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Introduction to Narratives

Selected Narratives from the Collection

"…if liberty is only an adventitious right; if men are by no means superior to brutes; if every social duty is a curse; if cruelty is highly to be esteemed; if murder is strictly honourable, and Christianity is a lye (sic); then it is evident, that the African slavery may be pursued, without the remorse of conscience…but if the contrary of this is true, , which reason must immediately evince, it is evident that no custom established among men was ever more impious."

Thomas Clarkson,1786

In 1562, the privateer John Hawkins sailed to Sierra Leone with a fleet of three ships, where he captured 100 Africans, ‘partly by the sworde, and partly by other meanes’. He exchanged them in Hispaniola for ‘hides, ginger, sugars and some quantities of pearles’. In 1663, the Royal Adventurers in Africa was founded by Charles II and the company was granted a monopoly for 1000 years. The first ships took Africans from Guinea to be enslaved in Surinam and Barbados; in 1672 the Royal Adventurers in Africa was renamed the Royal Africa Company, and by 1689 they had transported 90,000 Africans to the Americas. Other British companies wanted a share in the lucrative trafficking in humans and in 1698 the Royal Africa Company monopoly was broken by the Bristol merchants which opened the ‘trade’ up to anyone who wanted to make their fortune.

A view of Liverpool Customs House, 1750
A view of Liverpool Customs House, 1750
© National Museums & Galleries on Merseyside, Transatlantic Slavery Gallery

Coastal towns like Lancaster, Whitehaven, Plymouth and London were soon sending out ships to Africa, and the huge profits gained eventually transformed the cities of Bristol and Liverpool into the richest and most powerful in Britain. The enslavement of Africans helped change Britain’s economic landscape, and laid the foundations for it to become the greatest industrial nation in the world. While resistance to slavery occurred amongst the enslaved communities from the moment of capture, it wasn’t until the late 18th century that a movement strong enough to effectively pressure the Government and the planters came into existence in Britain. Both the abolitionists and pro-slavery movement used the pamphlet as one of their main campaigning tools to influence public opinion at that time.

The collection of pamphlets and supplementary texts within Recovered Histories covers over a century of campaigning in Europe and America, capturing the voices of the enslaved, enslavers, slave ship’s surgeons, abolitionists, parliamentarians, translators, the clergy, planters and rebels. It chronicles enslavement as an institution and an enforced way of life, the brutality and horror of it, the Middle Passage and triangular trade, arguments condemning and supporting it, evidence gathered to present to Parliament, illustrations of life on the plantations, and details of uprisings in the Caribbean and the attempts by many enslaved Africans to liberate themselves and determine their own futures. The application of the Bible to abolitionist and pro-slavery arguments, Parliamentary speeches and evidence against the system of apprenticeship is also featured.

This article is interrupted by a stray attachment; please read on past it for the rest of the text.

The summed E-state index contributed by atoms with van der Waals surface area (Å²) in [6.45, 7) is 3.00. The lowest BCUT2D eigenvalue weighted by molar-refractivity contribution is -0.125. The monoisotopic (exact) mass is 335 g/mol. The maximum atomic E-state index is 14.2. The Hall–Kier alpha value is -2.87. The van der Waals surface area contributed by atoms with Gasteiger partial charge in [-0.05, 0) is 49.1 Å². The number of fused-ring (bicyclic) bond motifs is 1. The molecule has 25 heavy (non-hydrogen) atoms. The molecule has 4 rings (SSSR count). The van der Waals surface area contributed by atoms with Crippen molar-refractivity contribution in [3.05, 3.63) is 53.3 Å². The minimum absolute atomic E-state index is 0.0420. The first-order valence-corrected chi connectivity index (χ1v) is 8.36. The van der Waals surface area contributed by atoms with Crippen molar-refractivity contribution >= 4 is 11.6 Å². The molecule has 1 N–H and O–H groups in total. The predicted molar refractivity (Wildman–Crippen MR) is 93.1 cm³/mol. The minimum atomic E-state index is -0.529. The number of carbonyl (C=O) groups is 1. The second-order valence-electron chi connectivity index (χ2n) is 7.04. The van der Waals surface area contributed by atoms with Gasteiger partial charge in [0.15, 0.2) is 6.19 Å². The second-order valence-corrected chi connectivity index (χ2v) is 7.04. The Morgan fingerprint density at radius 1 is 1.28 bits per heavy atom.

The Recovered Histories website gives an insight into the history of enslavement and those who fought to maintain and abolish it. The writings of British abolitionists Thomas Clarkson, Zachary Macaulay, James Ramsay, James Stephen, Elizabeth Heyrick and William Wilberforce can all be found here, as well as their American counterparts, including William Lloyd Garrison, Frederick Douglass and Angelina Grimke.

The site provides a wealth of resources for those interested in studying the Transatlantic Slave Trade and also provides a starting point for those who have little or no knowledge of Britain’s involvement in the trafficking of Africans and the abolition movement. Key narratives have been identified, enabling the reader to easily navigate through the texts, and a glossary has been provided for unfamiliar terminology. There is also a resource list of external sites and publications for those who wish to learn more.

A Voyage to Guinea Brasil and The West Indies, in his majesty's Ships the Swallow and Weymouth, 1737
A Voyage to Guinea Brasil and The West Indies,
in his majesty's Ships the Swallow and Weymouth, 1737
© Anti-Slavery International

Narratives from the Collection

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An address to the inhabitants in general of great Britain and Ireland, relating to a few of the consequences which must naturally result from the abolition of the slave trade, by Michael Renwick Sergent Liverpool 1788

Heads of the Speech Delivered by Colonel Tarleton, On the 18th of April, 1791, on a Motion made by Mr. Wilberforce, for the Abolition of The Slave Trade

Fugitive thoughts on the African slave trade, interspersed with cursory remarks on the manners, customs and commerce of the African and American Indians

Observations on the project for abolishing the slave trade, and on the reasonableness of attempting some practicable mode of relieving the Negroes

Declaration of the objects of the Liverpool society for promoting the abolition of slavery, 25th March 1823 1st version

An Address to The Friends of Negro Emancipation in Liverpool

The Negro and the Free Born Briton compared

Cursory remarks on the emancipation of slaves (author unknown, Liverpool 1823)